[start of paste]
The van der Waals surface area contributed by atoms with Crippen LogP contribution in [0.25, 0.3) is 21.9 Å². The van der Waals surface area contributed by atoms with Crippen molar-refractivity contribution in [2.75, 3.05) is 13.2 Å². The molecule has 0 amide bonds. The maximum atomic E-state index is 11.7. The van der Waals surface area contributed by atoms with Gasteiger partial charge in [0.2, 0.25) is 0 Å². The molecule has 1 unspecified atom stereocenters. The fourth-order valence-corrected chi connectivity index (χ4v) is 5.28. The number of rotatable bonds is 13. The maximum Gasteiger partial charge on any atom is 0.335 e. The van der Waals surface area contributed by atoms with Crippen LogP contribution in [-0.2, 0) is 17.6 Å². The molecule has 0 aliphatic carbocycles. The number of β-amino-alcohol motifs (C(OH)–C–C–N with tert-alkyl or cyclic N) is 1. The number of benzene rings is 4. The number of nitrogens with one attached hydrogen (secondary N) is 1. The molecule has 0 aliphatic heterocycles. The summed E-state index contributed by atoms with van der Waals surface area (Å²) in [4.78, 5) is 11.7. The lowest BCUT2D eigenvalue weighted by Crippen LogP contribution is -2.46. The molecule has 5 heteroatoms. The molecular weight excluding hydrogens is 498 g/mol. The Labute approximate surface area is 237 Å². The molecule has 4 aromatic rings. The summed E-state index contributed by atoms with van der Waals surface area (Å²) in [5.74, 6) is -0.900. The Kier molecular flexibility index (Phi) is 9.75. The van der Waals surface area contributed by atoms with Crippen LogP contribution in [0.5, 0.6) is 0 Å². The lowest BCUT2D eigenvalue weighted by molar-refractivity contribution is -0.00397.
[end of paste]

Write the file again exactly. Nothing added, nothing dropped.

The van der Waals surface area contributed by atoms with Crippen LogP contribution in [0.25, 0.3) is 21.9 Å². The van der Waals surface area contributed by atoms with Crippen molar-refractivity contribution in [2.75, 3.05) is 13.2 Å². The molecule has 0 amide bonds. The maximum atomic E-state index is 11.7. The van der Waals surface area contributed by atoms with Gasteiger partial charge in [0.2, 0.25) is 0 Å². The molecule has 1 unspecified atom stereocenters. The fourth-order valence-corrected chi connectivity index (χ4v) is 5.28. The number of rotatable bonds is 13. The maximum Gasteiger partial charge on any atom is 0.335 e. The van der Waals surface area contributed by atoms with Crippen LogP contribution in [-0.2, 0) is 17.6 Å². The molecule has 0 aliphatic carbocycles. The number of β-amino-alcohol motifs (C(OH)–C–C–N with tert-alkyl or cyclic N) is 1. The number of benzene rings is 4. The number of nitrogens with one attached hydrogen (secondary N) is 1. The molecule has 0 aliphatic heterocycles. The summed E-state index contributed by atoms with van der Waals surface area (Å²) in [4.78, 5) is 11.7. The lowest BCUT2D eigenvalue weighted by Crippen LogP contribution is -2.46. The molecule has 5 heteroatoms. The molecular weight excluding hydrogens is 498 g/mol. The Labute approximate surface area is 237 Å². The molecule has 4 aromatic rings. The summed E-state index contributed by atoms with van der Waals surface area (Å²) in [5.74, 6) is -0.900. The Kier molecular flexibility index (Phi) is 9.75. The van der Waals surface area contributed by atoms with Crippen LogP contribution in [0.5, 0.6) is 0 Å². The lowest BCUT2D eigenvalue weighted by molar-refractivity contribution is -0.00397.